To Walk with God
Enoch walked faithfully with God. Enoch lived a total of 365 years. . .and walked faithfully with God; (Genesis 5:22-24, NIV).
Enoch is one of those people many may not know very well. His story is told early in the Biblical narrative, during a time when Biblical characters were described as living for many, many years—even centuries. In fact, Enoch is listed as the father of the man who lived the longest, Methuselah.
We have little information about Enoch from the short account of his life in the Biblical book of Genesis, but we do know at least one important thing: Enoch walked faithfully with God.
Walking is a core part of the human experience. It is practical and also a powerful metaphor for the forward movement of our lives. In fact, when we talk about the story of our life, we normally describe it as journey. A long walk.
Walking with someone else takes the basic function of walking to another level.
When we ask someone to go for a walk with us, it means something—often something special. We are not just hanging out, not just meeting up, but we are linking our ability to move about freely to another being. We are going to be moving together, over the same ground, following the same path. Throughout the Bible, we can find some of the most engaging stories that describe the meaningful moments in which God walks with humans.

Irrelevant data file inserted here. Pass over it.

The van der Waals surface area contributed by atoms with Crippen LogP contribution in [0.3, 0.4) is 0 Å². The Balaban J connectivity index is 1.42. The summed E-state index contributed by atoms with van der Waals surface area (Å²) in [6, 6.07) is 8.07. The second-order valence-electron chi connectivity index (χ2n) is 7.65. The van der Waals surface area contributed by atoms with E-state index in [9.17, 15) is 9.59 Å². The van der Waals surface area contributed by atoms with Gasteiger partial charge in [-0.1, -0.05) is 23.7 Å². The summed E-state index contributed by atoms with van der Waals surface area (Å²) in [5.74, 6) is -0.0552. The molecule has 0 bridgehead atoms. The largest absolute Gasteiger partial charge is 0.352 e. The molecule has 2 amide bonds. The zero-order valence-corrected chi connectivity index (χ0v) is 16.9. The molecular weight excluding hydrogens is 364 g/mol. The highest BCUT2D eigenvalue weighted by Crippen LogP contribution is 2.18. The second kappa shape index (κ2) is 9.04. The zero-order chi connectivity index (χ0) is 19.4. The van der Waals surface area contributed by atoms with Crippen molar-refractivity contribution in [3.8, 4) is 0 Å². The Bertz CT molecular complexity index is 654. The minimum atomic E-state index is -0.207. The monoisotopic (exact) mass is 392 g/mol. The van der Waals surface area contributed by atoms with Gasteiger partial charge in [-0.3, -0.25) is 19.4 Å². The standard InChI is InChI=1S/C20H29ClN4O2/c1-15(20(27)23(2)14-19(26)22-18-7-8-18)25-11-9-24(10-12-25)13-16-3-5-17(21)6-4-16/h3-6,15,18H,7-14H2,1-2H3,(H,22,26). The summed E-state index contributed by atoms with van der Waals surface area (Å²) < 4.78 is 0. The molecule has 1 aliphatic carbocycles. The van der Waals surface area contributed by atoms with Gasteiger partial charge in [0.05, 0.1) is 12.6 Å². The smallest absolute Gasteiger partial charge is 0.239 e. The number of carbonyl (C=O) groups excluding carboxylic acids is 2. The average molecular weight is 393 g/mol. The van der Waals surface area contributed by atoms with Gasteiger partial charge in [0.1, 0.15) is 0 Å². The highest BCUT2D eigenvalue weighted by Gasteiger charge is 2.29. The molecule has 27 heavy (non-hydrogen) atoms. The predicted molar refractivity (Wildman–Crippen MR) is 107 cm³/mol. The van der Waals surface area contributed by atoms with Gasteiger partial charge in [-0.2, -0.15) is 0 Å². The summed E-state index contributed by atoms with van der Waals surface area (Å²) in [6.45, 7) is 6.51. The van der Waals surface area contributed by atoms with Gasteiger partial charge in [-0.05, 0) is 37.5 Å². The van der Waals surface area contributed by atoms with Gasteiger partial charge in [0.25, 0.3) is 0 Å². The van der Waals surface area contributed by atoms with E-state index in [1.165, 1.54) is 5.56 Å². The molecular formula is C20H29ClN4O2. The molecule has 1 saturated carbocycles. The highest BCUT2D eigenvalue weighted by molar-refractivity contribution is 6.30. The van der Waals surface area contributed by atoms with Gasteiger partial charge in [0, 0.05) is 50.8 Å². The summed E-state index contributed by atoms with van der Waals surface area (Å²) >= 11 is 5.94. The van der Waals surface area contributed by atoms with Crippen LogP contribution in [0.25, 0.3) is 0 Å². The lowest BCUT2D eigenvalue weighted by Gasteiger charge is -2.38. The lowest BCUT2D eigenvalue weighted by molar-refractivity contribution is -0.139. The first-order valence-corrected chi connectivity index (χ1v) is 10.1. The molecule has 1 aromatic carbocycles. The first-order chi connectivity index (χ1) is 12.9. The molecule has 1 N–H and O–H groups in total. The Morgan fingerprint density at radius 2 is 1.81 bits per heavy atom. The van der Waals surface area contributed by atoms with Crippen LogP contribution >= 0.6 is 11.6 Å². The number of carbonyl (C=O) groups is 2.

If I imagine myself walking with God, I visualize a child holding on to a strong and steady finger—like my own children did with me. When I visualize Enoch walking with God, I see two persons who know and trust and respect one another sharing the same pathway, seeking the same goal and destination, moving in tandem with each other, lockstep across every threshold, through every experience, in every moment.
I want to walk with God like Enoch did. I want to be in God’s presence all of the time—and I want that to influence the paths I take through my own life. I want it to influence the interactions I have with other people. I want to see the world like God sees the world, and to know that I am holding on to the hand of love and compassion. And this week, I encourage you to do the same.
“Enoch walked faithfully with God” is what the story records. It turns out that it’s not so much a statement as an invitation.